2. Materials and Methods

2.1. Source Material

A search of electronic literature bases (PubMed [N = 92], Embase [N = 165], Web of Science [N = 26], and Scopus [N = 14]) was conducted in August 2015 using the keywords “drinking water arsenic”, “lung cancer”, and “epidemiology”. There was no restriction on geography or on language. This yielded 202 citations from 1981 through 2015. Their titles and/or abstracts were reviewed. Reviews were examined to identify primary studies that might have been missed. Subsequent analyses of previously published studies were also sought. The preliminary search was for studies with risk estimates at various exposure levels including low exposures. The selection was then restricted to studies that reported lung cancer risks in a defined study population of males and females combined, used drinking water arsenic level in units of µg/L as the exposure metric, and had both a reference population with lung cancer at low arsenic exposure as well as additional study populations at both low and high arsenic exposure with high exposure being defined here as greater than 100 µg/L. The most recent data presentations for each study were used in our analyses [20,21].

2.2. Study Populations

The search sought ecological, case-control, and cohort studies and was updated on 13 August 2015. There was no restriction on country of study or language of publication. We used the study populations as defined by the authors. All studies had been designed to assess the relationship between drinking water arsenic level and lung cancer incidence or mortality. Incidence cases came either from local and national cancer registries, or hospital records. Mortality cases came from vital statistics records at the national, state, or local level.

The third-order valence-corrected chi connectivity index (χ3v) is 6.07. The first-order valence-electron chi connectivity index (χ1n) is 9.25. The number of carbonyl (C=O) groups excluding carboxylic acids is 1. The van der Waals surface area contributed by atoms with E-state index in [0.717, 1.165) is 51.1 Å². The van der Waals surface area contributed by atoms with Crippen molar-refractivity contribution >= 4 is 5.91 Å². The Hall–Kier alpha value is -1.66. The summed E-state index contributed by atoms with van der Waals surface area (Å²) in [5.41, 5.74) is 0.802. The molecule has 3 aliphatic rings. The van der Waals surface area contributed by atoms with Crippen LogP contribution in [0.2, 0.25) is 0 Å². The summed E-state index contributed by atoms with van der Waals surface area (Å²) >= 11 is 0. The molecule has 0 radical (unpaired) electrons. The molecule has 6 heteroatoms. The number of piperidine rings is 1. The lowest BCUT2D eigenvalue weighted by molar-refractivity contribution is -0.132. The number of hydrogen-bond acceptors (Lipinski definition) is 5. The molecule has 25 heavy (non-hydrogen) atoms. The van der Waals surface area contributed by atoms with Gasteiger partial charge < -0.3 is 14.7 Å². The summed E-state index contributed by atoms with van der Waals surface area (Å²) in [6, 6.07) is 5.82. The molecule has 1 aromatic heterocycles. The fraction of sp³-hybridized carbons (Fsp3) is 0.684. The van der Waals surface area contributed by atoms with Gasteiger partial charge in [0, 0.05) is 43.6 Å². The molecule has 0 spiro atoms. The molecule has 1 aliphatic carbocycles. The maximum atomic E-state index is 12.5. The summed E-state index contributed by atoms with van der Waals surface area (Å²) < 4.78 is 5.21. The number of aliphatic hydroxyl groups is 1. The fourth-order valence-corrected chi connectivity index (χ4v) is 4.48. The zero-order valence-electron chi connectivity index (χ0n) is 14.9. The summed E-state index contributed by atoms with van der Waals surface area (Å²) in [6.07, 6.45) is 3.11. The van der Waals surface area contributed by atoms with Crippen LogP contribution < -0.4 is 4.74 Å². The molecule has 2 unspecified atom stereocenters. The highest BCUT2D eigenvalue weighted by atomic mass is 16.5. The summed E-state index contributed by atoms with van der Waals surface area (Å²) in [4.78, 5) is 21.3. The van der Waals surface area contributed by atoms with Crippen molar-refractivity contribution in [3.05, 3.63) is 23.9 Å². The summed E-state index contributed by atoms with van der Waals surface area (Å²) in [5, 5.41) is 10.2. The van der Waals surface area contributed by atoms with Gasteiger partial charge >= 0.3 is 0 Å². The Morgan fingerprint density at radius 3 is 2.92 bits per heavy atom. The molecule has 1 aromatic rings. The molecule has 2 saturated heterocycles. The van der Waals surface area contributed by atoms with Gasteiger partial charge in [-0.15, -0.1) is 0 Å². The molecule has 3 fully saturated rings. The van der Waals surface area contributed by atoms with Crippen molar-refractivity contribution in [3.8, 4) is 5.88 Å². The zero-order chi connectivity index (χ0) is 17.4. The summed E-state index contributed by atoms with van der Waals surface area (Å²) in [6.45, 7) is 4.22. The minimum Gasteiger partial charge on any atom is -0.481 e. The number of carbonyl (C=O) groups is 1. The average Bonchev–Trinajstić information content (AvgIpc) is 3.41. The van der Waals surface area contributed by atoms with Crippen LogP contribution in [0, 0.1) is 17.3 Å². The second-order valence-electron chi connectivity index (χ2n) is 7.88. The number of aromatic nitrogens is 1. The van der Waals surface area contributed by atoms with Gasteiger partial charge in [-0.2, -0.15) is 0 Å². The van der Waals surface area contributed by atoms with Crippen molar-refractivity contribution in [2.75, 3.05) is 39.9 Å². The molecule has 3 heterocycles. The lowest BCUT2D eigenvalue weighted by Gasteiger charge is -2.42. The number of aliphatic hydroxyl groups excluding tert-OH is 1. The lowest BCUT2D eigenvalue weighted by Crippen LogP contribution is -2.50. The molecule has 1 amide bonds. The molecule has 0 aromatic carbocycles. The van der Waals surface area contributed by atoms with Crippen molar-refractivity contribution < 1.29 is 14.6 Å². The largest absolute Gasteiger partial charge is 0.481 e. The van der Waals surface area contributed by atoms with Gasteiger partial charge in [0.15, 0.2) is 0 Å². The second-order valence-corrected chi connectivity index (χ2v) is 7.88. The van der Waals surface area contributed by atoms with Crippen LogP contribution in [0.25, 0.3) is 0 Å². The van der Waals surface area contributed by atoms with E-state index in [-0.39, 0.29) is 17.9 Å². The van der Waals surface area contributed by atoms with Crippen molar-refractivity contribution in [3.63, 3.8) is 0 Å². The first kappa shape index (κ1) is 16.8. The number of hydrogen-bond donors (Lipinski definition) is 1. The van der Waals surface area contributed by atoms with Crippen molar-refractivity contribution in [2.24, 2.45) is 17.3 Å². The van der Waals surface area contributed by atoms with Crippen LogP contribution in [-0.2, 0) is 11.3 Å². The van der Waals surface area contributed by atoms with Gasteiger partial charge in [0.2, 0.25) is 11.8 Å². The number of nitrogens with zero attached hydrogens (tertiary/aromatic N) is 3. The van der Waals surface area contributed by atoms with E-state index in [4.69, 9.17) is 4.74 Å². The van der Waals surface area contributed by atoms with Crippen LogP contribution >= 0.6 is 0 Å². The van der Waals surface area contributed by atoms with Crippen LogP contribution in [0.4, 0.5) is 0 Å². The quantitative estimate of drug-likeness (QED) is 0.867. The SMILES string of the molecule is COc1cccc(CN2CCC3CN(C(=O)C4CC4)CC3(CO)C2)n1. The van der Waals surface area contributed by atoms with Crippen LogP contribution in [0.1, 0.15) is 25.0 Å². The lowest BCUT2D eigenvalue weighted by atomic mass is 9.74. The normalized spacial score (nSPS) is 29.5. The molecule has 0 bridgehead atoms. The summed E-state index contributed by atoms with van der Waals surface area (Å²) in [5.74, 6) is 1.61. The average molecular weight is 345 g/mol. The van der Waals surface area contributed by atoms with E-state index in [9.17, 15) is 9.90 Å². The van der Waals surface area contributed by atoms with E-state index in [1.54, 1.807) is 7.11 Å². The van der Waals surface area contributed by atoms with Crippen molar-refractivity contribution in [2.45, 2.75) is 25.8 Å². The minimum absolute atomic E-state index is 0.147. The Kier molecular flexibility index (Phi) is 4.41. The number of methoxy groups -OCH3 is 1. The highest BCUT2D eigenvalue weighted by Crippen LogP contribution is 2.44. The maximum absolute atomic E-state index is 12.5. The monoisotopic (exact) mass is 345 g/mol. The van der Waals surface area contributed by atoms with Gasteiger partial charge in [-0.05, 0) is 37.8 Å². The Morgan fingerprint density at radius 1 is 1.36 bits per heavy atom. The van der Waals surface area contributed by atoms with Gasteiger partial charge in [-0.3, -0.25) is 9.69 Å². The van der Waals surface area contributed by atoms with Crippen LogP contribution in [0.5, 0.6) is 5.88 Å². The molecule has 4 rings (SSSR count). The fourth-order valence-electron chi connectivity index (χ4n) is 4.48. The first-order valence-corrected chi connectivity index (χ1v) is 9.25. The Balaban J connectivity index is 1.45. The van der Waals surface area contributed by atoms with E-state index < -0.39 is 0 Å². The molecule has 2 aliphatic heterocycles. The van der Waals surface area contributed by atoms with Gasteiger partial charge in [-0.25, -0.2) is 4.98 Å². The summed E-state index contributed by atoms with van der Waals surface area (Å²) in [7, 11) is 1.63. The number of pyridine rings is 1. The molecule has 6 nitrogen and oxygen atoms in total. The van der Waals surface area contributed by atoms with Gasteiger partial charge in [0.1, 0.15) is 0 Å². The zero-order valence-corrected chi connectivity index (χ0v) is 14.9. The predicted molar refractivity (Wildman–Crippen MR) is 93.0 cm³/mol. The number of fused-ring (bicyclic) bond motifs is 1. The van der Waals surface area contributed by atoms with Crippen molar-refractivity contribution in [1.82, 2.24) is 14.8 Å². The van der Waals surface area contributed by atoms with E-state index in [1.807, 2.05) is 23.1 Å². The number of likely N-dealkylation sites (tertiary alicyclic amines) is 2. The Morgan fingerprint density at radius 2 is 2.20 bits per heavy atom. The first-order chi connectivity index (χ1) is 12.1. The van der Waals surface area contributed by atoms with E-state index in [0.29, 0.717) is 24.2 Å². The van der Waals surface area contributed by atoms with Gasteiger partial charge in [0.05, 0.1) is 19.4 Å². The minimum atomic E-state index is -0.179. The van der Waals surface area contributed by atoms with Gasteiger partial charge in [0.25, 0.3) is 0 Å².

2.3. Exposure

All exposure measurements are for arsenic (As) water concentration given in micrograms arsenic per liter (ug As/L) drinking water, equivalent to parts per billion (ppb). Exposures are expressed as either mean or population-weighted mean where feasible; otherwise, mid-range or highest exposures were used. Arsenic exposure data were log-transformed to log arsenic (Log As) as the exposure metric for analyses of individual studies since the exposure range covered three orders of magnitude. In the meta-regression analysis, the exposure metric was transformed to Log [(As − Ref) +1] due to the requirements of the analysis, where As was the arsenic water concentration for the study population in the particular study and Ref was the arsenic water concentration (µg/L) for the reference group in the particular study.